- States that the 100th meridian bisects the Great Plains of the United States and effectively divides the continent into more arid western and less arid eastern halves and is well expressed in terms of vegetation, land hydrology, crops, and the farm economy.
- Considers how this arid–humid divide will change in intensity and location during the current century under rising greenhouse gases.
- Shows that state-of-the-art climate models from phase 5 of the Coupled Model Intercomparison Project generally underestimate the degree of aridity of the United States and simulate an arid–humid divide that is too diffuse.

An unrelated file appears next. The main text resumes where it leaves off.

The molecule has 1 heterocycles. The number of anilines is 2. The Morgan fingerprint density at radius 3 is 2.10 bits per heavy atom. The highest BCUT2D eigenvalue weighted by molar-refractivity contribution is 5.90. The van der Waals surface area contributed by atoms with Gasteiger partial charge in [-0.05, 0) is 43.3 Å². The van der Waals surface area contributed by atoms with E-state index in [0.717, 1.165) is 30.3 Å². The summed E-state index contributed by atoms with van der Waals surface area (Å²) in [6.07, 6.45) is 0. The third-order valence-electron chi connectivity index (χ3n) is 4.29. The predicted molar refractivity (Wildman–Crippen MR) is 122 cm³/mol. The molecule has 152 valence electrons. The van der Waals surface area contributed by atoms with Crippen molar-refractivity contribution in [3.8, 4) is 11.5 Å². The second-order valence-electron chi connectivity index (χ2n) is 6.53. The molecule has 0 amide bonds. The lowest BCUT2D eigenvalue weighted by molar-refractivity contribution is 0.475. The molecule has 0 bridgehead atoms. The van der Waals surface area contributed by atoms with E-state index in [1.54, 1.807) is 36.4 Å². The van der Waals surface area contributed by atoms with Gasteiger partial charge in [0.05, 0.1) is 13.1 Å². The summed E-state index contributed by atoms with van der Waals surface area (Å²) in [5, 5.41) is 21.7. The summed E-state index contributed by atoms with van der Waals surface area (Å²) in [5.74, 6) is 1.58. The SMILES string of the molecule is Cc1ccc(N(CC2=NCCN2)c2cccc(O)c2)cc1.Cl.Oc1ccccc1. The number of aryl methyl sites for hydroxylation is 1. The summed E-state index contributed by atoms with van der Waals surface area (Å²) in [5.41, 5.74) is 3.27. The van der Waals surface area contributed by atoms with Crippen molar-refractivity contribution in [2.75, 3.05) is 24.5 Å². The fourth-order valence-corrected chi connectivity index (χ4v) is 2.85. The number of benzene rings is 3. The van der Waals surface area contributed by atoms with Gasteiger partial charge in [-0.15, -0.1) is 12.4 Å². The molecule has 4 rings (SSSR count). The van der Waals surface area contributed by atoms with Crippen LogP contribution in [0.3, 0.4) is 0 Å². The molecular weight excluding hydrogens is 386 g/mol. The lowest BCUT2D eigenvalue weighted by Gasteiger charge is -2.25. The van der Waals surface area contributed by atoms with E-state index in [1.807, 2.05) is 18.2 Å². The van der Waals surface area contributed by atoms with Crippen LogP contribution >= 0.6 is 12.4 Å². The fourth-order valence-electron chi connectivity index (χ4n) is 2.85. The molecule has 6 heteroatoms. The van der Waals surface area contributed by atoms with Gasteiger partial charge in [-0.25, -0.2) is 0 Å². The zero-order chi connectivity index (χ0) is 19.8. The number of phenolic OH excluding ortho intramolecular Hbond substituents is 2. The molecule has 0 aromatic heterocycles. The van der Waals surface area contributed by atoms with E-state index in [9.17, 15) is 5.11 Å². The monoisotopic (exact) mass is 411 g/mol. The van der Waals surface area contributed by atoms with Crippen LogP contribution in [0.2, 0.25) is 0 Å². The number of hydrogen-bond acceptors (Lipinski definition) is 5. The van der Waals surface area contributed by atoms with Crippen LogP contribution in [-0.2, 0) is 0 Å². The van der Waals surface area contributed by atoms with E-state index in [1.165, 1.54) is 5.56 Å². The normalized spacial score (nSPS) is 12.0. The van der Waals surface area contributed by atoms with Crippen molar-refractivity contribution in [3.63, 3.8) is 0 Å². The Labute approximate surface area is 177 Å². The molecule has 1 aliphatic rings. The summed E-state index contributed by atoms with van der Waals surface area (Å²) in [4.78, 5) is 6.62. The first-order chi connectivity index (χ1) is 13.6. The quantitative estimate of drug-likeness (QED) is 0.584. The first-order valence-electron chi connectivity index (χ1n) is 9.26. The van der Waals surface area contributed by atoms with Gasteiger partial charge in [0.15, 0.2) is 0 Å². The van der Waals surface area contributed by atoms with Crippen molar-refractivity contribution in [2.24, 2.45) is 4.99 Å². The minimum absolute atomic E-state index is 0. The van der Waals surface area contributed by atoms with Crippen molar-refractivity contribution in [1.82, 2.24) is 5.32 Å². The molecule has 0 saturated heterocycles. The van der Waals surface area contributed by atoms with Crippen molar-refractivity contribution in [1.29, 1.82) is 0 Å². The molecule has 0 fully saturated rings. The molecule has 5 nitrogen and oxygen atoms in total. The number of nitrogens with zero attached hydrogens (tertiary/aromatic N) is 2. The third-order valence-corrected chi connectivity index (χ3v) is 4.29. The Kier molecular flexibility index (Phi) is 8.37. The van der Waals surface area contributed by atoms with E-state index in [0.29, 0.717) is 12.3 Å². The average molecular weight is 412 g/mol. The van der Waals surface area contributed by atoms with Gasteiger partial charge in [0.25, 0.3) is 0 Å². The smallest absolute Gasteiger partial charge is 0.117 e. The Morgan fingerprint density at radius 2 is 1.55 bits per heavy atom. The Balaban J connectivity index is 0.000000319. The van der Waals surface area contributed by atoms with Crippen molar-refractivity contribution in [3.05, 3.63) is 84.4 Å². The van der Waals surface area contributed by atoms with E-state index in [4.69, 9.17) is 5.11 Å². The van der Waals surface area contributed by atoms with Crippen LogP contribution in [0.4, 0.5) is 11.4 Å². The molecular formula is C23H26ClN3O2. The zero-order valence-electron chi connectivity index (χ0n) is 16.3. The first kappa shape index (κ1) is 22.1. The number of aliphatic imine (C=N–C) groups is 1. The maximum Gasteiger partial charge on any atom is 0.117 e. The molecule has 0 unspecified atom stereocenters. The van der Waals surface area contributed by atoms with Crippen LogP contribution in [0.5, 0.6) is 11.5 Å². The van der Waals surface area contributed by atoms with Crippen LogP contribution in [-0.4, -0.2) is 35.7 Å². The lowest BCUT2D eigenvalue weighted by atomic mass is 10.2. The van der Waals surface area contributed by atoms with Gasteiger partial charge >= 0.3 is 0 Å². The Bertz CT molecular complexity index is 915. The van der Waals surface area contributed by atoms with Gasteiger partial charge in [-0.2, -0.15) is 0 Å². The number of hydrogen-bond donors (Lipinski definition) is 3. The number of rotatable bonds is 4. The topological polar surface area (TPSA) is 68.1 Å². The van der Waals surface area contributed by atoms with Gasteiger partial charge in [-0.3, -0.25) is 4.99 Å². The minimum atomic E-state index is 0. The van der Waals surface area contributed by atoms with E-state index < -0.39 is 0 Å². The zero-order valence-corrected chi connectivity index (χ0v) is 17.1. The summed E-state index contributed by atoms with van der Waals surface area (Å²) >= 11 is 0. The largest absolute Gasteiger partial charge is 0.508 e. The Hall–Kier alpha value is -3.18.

- Develops bias-corrected future projections that modify observationally based measures of aridity by the model-projected fractional changes in aridity.
- Finds that:
- Aridity increases across the United States, and the aridity gradient weakens. The main contributor to the changes is rising potential evapotranspiration, while changes in precipitation working alone increase aridity across the southern and decrease across the northern United States.
- The “effective 100th meridian” moves to the east as the century progresses.
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